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Acequias Take Action on Water Issues


On Saturday, December 1st, acequia leaders from throughout New Mexico convened for the Congreso de las Acequias. Over 150 people from every corner of the state joined to strategize on defense of acequias. “We continue to build strength and unity around the principle that water is life, el agua es la vida,” said Paula Garcia, Executive Director of the New Mexico Acequia Association. In addition to acequia leaders, elected leaders including House Speaker Ben Lujan and several other legislators and county officials attended.

More than twenty regional delegations from such diverse places as the Hondo Valley (Ruidoso), South Valley (Albuquerque), Taos Valley, and Rio de las Gallinas (Las Vegas) met to discuss the most pressing issues facing acequias. “The State Engineer wants to expedite water markets. If we let that happen, it will unravel the acequias,” remarked Jackie Powell of the Hondo Valley who explained the negative impacts of water transfers on acequias and water quality in rivers.

A similar sentiment was echoed from northern New Mexico representatives from El Rito who proposed NMAA take a position to take greater action to keep water rights in their respective communities. “We believe water is a community resource. Local communities need to protect the water from being transferred to other places downstream,” remarked Juan Garcia from El Rito.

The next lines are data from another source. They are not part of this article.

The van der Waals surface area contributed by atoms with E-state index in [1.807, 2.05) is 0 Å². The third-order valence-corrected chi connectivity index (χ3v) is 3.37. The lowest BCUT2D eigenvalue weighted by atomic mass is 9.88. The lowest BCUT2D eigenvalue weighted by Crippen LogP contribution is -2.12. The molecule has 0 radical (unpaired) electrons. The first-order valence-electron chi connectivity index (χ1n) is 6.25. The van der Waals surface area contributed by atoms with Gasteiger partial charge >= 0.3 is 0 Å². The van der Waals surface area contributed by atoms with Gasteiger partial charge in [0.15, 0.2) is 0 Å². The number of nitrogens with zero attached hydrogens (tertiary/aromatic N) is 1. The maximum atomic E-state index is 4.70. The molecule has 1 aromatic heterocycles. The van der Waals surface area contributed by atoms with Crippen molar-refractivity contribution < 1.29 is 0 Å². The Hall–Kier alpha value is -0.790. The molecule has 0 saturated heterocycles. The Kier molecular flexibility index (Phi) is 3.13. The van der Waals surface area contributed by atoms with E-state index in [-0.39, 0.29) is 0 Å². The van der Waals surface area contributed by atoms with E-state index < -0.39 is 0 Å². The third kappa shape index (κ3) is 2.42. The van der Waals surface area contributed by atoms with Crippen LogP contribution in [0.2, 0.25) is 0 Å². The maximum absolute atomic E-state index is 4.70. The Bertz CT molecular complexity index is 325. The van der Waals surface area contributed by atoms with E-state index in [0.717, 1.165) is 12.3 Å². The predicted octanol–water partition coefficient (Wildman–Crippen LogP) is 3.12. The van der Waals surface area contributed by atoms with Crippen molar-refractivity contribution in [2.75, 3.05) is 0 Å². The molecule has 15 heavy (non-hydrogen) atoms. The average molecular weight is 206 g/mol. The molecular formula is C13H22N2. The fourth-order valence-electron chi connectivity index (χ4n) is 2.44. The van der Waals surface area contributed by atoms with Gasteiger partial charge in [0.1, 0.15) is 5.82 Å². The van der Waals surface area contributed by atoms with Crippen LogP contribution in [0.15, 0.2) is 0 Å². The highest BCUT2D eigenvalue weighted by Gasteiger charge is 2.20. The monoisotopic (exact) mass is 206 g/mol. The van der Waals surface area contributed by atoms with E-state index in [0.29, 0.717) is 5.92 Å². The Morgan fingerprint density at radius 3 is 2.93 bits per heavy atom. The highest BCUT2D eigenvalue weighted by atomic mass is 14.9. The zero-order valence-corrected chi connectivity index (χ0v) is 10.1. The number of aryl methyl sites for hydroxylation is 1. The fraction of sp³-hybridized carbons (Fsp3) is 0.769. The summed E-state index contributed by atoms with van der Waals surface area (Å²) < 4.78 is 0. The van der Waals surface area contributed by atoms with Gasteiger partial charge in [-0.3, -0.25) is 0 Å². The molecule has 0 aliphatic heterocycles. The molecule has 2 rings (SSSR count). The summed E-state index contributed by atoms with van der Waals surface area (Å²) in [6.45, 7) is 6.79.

According to Don Bustos, a NMAA board member and farmer, “We are not only defending our water but we are building for the future.” Bustos proposed legislative initiative to fund a new Farms for the Future program through the NMSU College of Agriculture. “We realize that it is just as important to revitalize local agriculture,” said Don Bustos, owner of Santa Cruz Farm and Greenhouses. “We need to keep our acequias flowing so that local farmers and ranchers can meet the need for locally grown food.”

Other issues addressed included adjudication reform. Some irrigators expressed concern about how water rights will be quantified. “We believe the state should continue to bear the cost of producing and updating hydrographic surveys. That burden should not be shifted to the claimants,” said James Maestas, an irrigator from the South Valley. “Efforts to expedite adjudication should not come at the expense of fairness.”

Click here for copies of the program and final resolutions.